It is not all benevolence, mind. Quite a few people have lost their lives at the hands of the regime, not least Norbert Zongo, a renowned investigative journalist, who was found murdered in his burned-out car after sticking his nose too deep into the circumstances surrounding the death of François Compaoré, Blaise’s brother’s personal driver.

Compaoré also had his hands in at least two civil wars in the region, supporting rebel groups in both Sierra Leone and Ivory Coast. That hasn't stopped him from acting as the region’s main mediator, though, regularly hammering out peace agreements—every one of which fell apart at the end.

—Peter Dörrie

Hamid Karzai at an Afghan National Military Academy ceremony in March 2010. NATO photo

Hamid Karzai

This guy, right? One of the largest recipients of American aid money today. Thousands of American men and women have died in his country. Hamid Karzai has been the face of the new Afghanistan for more than a decade.

That face has not aged well.

He used to seem like the perfect leader for a new Afghanistan. His unique attire is drawn from all the major ethnic groups in Afghanistan to symbolize the unity of Afghanistan and the future of its people. After the Taliban was ousted, Karzai, a member of the Northern Alliance, was put in charge of the interim government. He subsequently won the country’s first democratic election with widespread support inside and outside of the country. All seemed well.

That was in 2004. Much has changed since. The Taliban is resurgent, corruption is widespread, and development funds all over the country are being squandered. Karzai won his second presidential term in 2009 to much less acclaim with accusations of ballot stuffing, voter fraud and armed intimidation by his supporters.

His family has taken advantage of his power to run wild. His brother Mahmud Karzai managed to lose a lot of money investing in Dubai real estate. His more infamous brother Wali Karzai, who was frequently compared to Pablo Escobar, allegedly ran an opium empire and his own personal army until being assassinated by a bodyguard in 2011.

Karzai seems to have done everything he can to reverse all the gains that so many coalition and Afghan lives have died for. He has been infamously unsupportive of women’s rights and education activists, stolen elections, and handed out money to his friends and family as though it will never run out.

While American money and lives continue to be spent in Afghanistan, often alongside Afghan troops, Karzai is constantly complaining about America and its allies, blaming them for much of the violence in the country. He tries to capitalize on anti-American sentiment, while keeping a grip on the spigot of American money and weapons. Afghan officials, and even recently visitors from Iraq have informed him in no uncertain terms that this is a terrible plan. He continues to go around talking smack about everyone, generally acting like a tool, and seems oblivious to the fact that he has very few friends left inside or outside of Afghanistan anymore.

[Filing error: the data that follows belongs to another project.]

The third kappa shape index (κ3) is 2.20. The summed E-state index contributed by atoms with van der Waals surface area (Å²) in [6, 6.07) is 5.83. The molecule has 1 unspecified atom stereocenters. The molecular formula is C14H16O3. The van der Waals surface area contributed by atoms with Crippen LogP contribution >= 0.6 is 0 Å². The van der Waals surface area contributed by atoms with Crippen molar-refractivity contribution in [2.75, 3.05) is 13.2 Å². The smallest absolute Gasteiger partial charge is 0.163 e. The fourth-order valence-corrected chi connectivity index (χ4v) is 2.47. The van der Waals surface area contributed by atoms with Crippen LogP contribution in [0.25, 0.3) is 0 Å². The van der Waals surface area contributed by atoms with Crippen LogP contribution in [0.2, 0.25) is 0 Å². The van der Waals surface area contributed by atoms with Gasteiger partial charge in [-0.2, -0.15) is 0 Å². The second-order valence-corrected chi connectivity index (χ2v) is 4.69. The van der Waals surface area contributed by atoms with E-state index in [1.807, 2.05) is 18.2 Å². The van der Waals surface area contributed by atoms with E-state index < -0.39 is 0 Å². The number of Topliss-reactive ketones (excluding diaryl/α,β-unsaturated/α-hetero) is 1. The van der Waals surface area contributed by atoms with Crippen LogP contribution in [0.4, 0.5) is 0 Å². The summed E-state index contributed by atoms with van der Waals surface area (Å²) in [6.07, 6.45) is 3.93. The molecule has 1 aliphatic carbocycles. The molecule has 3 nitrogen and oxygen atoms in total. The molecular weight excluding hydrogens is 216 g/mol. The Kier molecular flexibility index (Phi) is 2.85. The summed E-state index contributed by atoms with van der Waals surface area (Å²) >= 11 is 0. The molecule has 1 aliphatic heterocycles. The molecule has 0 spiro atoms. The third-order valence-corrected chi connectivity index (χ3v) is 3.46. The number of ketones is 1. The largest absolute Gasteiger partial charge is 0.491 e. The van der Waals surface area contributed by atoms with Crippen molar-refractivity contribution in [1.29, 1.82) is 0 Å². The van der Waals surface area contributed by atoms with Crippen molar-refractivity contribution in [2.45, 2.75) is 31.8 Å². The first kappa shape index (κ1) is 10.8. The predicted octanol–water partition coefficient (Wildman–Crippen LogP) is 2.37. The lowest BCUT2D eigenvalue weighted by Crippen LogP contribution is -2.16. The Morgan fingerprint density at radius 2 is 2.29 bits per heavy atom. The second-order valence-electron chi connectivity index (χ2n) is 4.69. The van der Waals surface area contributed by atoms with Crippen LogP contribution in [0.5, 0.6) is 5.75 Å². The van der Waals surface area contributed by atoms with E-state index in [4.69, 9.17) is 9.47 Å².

Kevin Knodell

Hailemariam Desalegn speaks to the United Nations in September 2012. U.N. photo

Hailemariam Desalegn

Ethiopia has come a long way since TV-reports of starving babies with swollen bellies gave cause for the Live Aid phenomenon. Today, Ethiopia is still relatively poor, but a regional power to be reckoned with—and arguably the most important U.S. ally in the Horn of Africa.

The U.S. has invested millions in development and military aid in the country, today headed by prime minister Hailemariam Desalegn. He himself is the successor of Meles Zenawi, who held the office from 1995, when he took power as leader of a anti-communist rebel group until his death in 2012. Desalegn represents continuity for the Ethiopian regime, having been deputy prime minister and foreign minister under Zenawi.

With neighbors like Somalia, Eritrea, South Sudan and Sudan, Ethiopia sits on prime strategic real estate. The U.S. has invested heavily in Ethiopia’s military capabilities, making the country’s army into one of the continent’s most formidable fighting forces.

Ethiopia for its part has made frequent use of this gift, using its armed forces generously to suppress various rebel groups on its own territory. It also intervened extensively in neighboring Somalia, arguably contributing considerably to the rise of violent Islamist groups in the country, who could style themselves as protectors from the Ethiopian “invaders.”

Ethiopia is also integral part of the U.S. drone war, hosting several air bases used by the program to target extremists in Somalia. This has given Desalegn and his predecessor license to erect an authoritarian system of government, with a very limited political space for the opposition.

Demonstrations are regularly suppressed—violently—and the country’s considerable Muslim population is eyed with deep suspicion by the Christian political elite. The government is also dominated by ethnic Tigrinya, who were at the heart of the struggle against the communist regime overthrown in the 1990s. Since this struggle, the Tigrinya elite has dominated the military and political leadership, as well as the country’s economy.

The result is a society riddled by frustration and envy, held together until now by solid economic growth and the government’s iron grip.

—Peter Dörrie

If you have any problems viewing this article, please report it here.
  • 100% ad free experience
  • Get our best stories sent to your inbox every day
  • Membership to private Facebook group
Show your support for continued hard hitting content.
Only $19.99 per year!
Become a War is Boring subscriber